Introduction to Blockchain in Healthcare

The healthcare industry in the US is favorably situated in a rigorous yet flawed electronic system. Information generated in caregiving activities as well as related billing and insurance processes are redirected to a digital landscape. However, certain pitfalls, be they technical or related to practice, are seemingly inherent to the current healthcare system. Blockchain, however, can prove to be the technology that can overcome these recurrent flaws and launch a new era of efficient and effective healthcare.

Toward Achieving Meaningful Use

The CMS offers incentive payments to eligible professionals (EP) who demonstrate meaningful use in the adoption, implementation and continued development of certified EHR technology under the HITECH Act. Although EPs can are not obligated to participate in the program, in 2015 the CMS has imposed a reduction in Medicare/Medicaid fees. This reduction has gone up from 1% in 2015 to 3% in 2017 and onward. These incentive payments and penalties for not joining the program are the tools the CMS has deployed in order to promote the widespread adoption of EHR systems.
HITECH aims to resolve health disparities and improve the quality and efficiency of caregiving through data capturing (Stage 1) by improving care coordination and exchange of information (Stage 2) and achieving better healthcare outcomes (Stage 3). Stage 1 has, by and large, seen some success but the same cannot be said for Stage 2 where a number of obstacles impede the smooth flow of information, and achieving healthcare outcomes.
When information exchange is made efficient, so is the management of the healthcare process. As many participants are involved in healthcare and are often dependent on each other before, during and after the caregiving process, what is required is effective care coordination[1], which is only possible when participants are aware of their roles and responsibilities. They must also have adequate knowledge about available resources. Communication and information exchange must be established in order to facilitate one’s knowledge of the different participants (and their respective roles) in the healthcare process.
Coordination, as well as the integration of caregiving activities, processes, systems, and information, are integral in delivering the best possible healthcare services and achieving adequate outcomes. However, this is a difficult feat to achieve where caregiving can span role, geography and time, as well as the physical condition of the patient.

Prevalent Issues in the American Healthcare System

The current healthcare system as it operates in the US is hampered by certain obstacles, the most debilitating being that the system itself is disjointed. Caregiving activities and processes vary from organization to organization. The absence of a standardized system makes storing and sharing information across all healthcare organizations inherently flawed, which can have several repercussions for patient care.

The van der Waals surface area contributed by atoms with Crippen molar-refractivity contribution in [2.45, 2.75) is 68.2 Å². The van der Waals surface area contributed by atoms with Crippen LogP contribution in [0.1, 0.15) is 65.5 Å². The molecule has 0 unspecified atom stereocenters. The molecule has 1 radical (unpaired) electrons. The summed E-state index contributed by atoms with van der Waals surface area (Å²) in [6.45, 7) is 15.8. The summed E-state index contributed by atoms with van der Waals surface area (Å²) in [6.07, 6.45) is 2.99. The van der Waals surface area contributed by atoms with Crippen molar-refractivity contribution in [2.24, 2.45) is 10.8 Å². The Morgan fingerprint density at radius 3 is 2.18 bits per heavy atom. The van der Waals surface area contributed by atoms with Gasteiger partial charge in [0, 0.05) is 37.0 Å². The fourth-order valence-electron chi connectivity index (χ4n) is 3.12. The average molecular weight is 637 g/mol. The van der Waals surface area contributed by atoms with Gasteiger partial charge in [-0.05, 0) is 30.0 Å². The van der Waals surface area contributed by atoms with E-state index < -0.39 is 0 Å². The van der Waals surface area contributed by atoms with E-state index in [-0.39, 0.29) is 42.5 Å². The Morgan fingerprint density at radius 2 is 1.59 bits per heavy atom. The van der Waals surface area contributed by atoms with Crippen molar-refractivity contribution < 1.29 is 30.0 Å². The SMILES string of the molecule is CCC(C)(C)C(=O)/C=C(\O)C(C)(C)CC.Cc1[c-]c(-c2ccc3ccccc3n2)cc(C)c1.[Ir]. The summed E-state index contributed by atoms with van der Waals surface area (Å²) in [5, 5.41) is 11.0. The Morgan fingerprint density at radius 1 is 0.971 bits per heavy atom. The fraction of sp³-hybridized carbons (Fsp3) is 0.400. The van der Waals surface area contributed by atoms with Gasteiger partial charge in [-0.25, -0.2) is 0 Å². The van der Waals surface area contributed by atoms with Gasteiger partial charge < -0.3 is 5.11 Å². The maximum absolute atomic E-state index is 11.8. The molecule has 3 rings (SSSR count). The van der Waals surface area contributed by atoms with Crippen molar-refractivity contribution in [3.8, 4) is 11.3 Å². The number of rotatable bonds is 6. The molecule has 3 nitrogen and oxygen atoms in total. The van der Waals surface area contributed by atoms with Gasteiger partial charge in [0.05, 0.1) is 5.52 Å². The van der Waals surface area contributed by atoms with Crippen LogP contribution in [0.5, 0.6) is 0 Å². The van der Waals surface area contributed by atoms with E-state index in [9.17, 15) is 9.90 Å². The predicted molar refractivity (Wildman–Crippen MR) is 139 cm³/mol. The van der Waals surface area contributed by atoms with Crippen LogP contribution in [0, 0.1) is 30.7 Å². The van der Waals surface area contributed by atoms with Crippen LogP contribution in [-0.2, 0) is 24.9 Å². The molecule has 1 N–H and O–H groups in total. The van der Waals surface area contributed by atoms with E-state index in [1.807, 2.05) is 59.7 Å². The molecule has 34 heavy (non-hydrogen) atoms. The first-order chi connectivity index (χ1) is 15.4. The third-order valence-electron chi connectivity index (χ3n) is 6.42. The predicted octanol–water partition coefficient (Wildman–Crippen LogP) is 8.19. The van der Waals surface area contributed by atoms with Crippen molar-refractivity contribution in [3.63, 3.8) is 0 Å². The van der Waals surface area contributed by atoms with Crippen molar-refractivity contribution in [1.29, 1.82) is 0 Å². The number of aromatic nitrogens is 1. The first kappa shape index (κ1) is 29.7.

Problems in coordination and communication can manifest in a patient’s lack of understanding as to how to make appointments, why they may be referred from primary care to a specialist, or even the necessary steps to take after seeing a specialist. Specialists, on the other hand, may not receive complete information on test results, or why a patient has been referred to them. Primary care physicians may remain unaware of the results and recommendations of their patient’s referral visit. Healthcare staff must conduct their work based on incomplete/unavailable patient data. All these situations reflect an inadequate and deeply flawed caregiving process with poor healthcare outcomes.
Moreover, centralized systems tend to erect even more barriers where lack of coordination and communication is already adversely affecting the caregiving process. Centralized systems particular to one healthcare organization follow their own set of protocols and processes for storing and exchanging information. This information often becomes lost or is inaccessible in its
entirety when a patient seeks care from another healthcare unit for any given reason. In many instances, an organization must either continue the caregiving process from where it was left off based on inadequate information, or restart the entire process and collect information anew. Either method is incredibly time-consuming and costly, and often discourages patients from seeking care from better equipped/experienced specialists. Patients are, in effect, at the mercy of the caregiving organization they first sign up for.